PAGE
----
# pass by reference recursive function without initialising the reference

Ophitect Source

This is a recursive function to find the amount of 2 appearing in a number.

Example Input:

221122

Example Output:

countTwo(): 4

``````#include <stdio.h>
void countTwo2(int num, int *result);

int main()
{
int number, result;
printf("Enter the number: \n");
scanf("%d", &number);
countTwo2(number, &result);
printf("countTwo2(): %d\n", result);
return 0;
}

void countTwo2(int num, int *result)
{
if(num > 0) {
if((num % 10)/2 == 1) {
*result += 1;
}
countTwo2(num/10, result);
}

}
``````

I can't increment result since it has not been initialised but I also can't initialise result in the recursive function as this will reset the result.

Edit: This is a question given, with all the template written as above except for the code within countTwo. We are supposed to write the code in countTwo such that main() will be able to run.

Edit2: Thanks for the help! This problem has been solved by using static int. I understand that this is not very efficient. I will also ask my teacher pertaining to this question. Once again, Thanks!

crecursion

answered 5 days ago squeamish ossifrage #1

I can't see any good reason for declaring this as a `void` function with the result passed back via pointer parameter.

The following would be a lot cleaner, surely?

``````int countTwo(int num) {
return (num == 0) ? 0 : (num % 10 == 2) + countTwo(num / 10);
}
``````

answered 5 days ago Lundin #2

For reference, the proper way to write such a function is to not use recursion. It isn't obvious that the compiler will be able to unroll the recursion in this case, as the recursive call would be in the middle of the function, and also conditional.

Thus the only thing gained from recursion is slow execution and higher stack peak use. Why would we want slow execution when we can have fast execution? You should ask your teacher this question, so they can tell you why they are teaching it. I would be most curious to hear their rationale.

For a professional, non-academic programmer, the proper way to write the function would be to use a loop:

``````int count_n (int input, int n)
{
int result = 0;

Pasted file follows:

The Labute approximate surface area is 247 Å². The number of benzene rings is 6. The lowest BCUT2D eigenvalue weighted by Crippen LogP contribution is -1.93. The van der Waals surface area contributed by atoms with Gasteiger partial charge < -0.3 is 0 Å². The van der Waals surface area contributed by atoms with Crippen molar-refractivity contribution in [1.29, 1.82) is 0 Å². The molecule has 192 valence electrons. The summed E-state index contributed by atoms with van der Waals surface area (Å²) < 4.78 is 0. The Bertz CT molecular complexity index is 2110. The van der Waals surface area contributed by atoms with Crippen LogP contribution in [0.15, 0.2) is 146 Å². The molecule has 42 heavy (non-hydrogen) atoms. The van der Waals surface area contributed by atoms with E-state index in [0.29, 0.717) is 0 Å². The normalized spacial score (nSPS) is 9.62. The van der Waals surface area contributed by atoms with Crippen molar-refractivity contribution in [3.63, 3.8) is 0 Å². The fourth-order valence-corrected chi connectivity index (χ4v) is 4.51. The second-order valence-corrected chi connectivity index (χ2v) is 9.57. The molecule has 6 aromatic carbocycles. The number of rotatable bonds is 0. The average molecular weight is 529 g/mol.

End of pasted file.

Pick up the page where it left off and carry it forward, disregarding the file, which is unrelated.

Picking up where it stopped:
for(; input>0; input/=10)
{
if(input%10 == n)
{
result++;
}
}

return result;
}
``````

(This version doesn't work with negative numbers.)

answered 5 days ago Lasse Vågsæther Karlsen #3

The way to keep all the oddities of this code:

• it has to be recursive
• you cannot change `main`, so the initial `result` value will be undefined

is to, as you stated you cannot do, actually reset `result` inside `countTwo2`. However, you need to it in the right place, before you start incrementing.

The way to do that is to reorder your function and add the part that resets the value at the right place:

``````void countTwo2(int num, int* result)
{
if (num > 0)
{
countTwo2(num / 10, result);
if ((num % 10) / 2 == 1)
{
*result += 1;
}
}
else
*result = 0;
}
``````

Notice that I moved the recursive call up above the if-then block that increments the result, and that when `num` is 0, we reset. This will call recursively down digits of the input until we're at the end, then reset the `result`, then return back up one digit at a time and optionally increment the value.

This requires no other changes to your code.

As many have stated, in comments and answers, this is obviously not a good implementation or design but if you have a confined context to work in, this is probably as good as it gets.

answered 5 days ago manoliar #4

As I mentioned before you may use static variables. You do not need two arguments. Here is a solution: @Lasse Vågsæther Karlsen

``````#include <stdio.h>
int countTwo2(long int num)
{
static int m=0;  //static variable is initialized only once.
if (num==0)
return m;
else if (num % 10 ==2)
m=m+1;
num=num /10;
countTwo2(num);
}

int main()
{
int result; long int number;
printf("Enter the number: \n");
scanf("%ld", &number);
result=countTwo2(number);
printf("countTwo2(): %d\n", result);
return 0;
}
``````